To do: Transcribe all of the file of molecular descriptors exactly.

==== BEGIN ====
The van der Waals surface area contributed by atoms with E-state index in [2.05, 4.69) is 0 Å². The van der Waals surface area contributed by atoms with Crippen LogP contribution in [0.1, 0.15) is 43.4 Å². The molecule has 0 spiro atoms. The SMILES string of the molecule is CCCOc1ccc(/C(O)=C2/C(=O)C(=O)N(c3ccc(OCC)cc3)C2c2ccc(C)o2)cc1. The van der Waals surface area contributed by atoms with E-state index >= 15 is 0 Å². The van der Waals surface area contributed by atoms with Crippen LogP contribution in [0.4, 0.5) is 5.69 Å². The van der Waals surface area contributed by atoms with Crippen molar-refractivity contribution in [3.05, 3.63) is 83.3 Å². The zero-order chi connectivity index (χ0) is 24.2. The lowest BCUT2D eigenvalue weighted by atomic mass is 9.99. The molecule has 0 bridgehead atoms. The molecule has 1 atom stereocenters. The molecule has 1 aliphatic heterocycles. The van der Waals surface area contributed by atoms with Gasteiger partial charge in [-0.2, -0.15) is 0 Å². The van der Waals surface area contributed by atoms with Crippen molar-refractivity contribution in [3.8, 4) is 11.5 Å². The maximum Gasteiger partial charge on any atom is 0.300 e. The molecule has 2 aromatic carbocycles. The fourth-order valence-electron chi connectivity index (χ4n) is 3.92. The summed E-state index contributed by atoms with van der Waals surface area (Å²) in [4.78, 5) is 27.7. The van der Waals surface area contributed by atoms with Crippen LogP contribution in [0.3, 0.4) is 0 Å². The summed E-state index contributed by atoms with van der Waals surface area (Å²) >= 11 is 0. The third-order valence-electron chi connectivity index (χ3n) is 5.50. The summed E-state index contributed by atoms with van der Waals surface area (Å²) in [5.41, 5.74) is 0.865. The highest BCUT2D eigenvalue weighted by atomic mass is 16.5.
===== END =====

The van der Waals surface area contributed by atoms with E-state index in [2.05, 4.69) is 0 Å². The van der Waals surface area contributed by atoms with Crippen LogP contribution in [0.1, 0.15) is 43.4 Å². The molecule has 0 spiro atoms. The SMILES string of the molecule is CCCOc1ccc(/C(O)=C2/C(=O)C(=O)N(c3ccc(OCC)cc3)C2c2ccc(C)o2)cc1. The van der Waals surface area contributed by atoms with E-state index >= 15 is 0 Å². The van der Waals surface area contributed by atoms with Crippen LogP contribution in [0.4, 0.5) is 5.69 Å². The van der Waals surface area contributed by atoms with Crippen molar-refractivity contribution in [3.05, 3.63) is 83.3 Å². The zero-order chi connectivity index (χ0) is 24.2. The lowest BCUT2D eigenvalue weighted by atomic mass is 9.99. The molecule has 0 bridgehead atoms. The molecule has 1 atom stereocenters. The molecule has 1 aliphatic heterocycles. The van der Waals surface area contributed by atoms with Gasteiger partial charge in [-0.2, -0.15) is 0 Å². The van der Waals surface area contributed by atoms with Crippen molar-refractivity contribution in [3.8, 4) is 11.5 Å². The maximum Gasteiger partial charge on any atom is 0.300 e. The molecule has 2 aromatic carbocycles. The fourth-order valence-electron chi connectivity index (χ4n) is 3.92. The summed E-state index contributed by atoms with van der Waals surface area (Å²) in [4.78, 5) is 27.7. The van der Waals surface area contributed by atoms with Crippen LogP contribution in [0.3, 0.4) is 0 Å². The summed E-state index contributed by atoms with van der Waals surface area (Å²) >= 11 is 0. The third-order valence-electron chi connectivity index (χ3n) is 5.50. The summed E-state index contributed by atoms with van der Waals surface area (Å²) in [5.41, 5.74) is 0.865. The highest BCUT2D eigenvalue weighted by atomic mass is 16.5.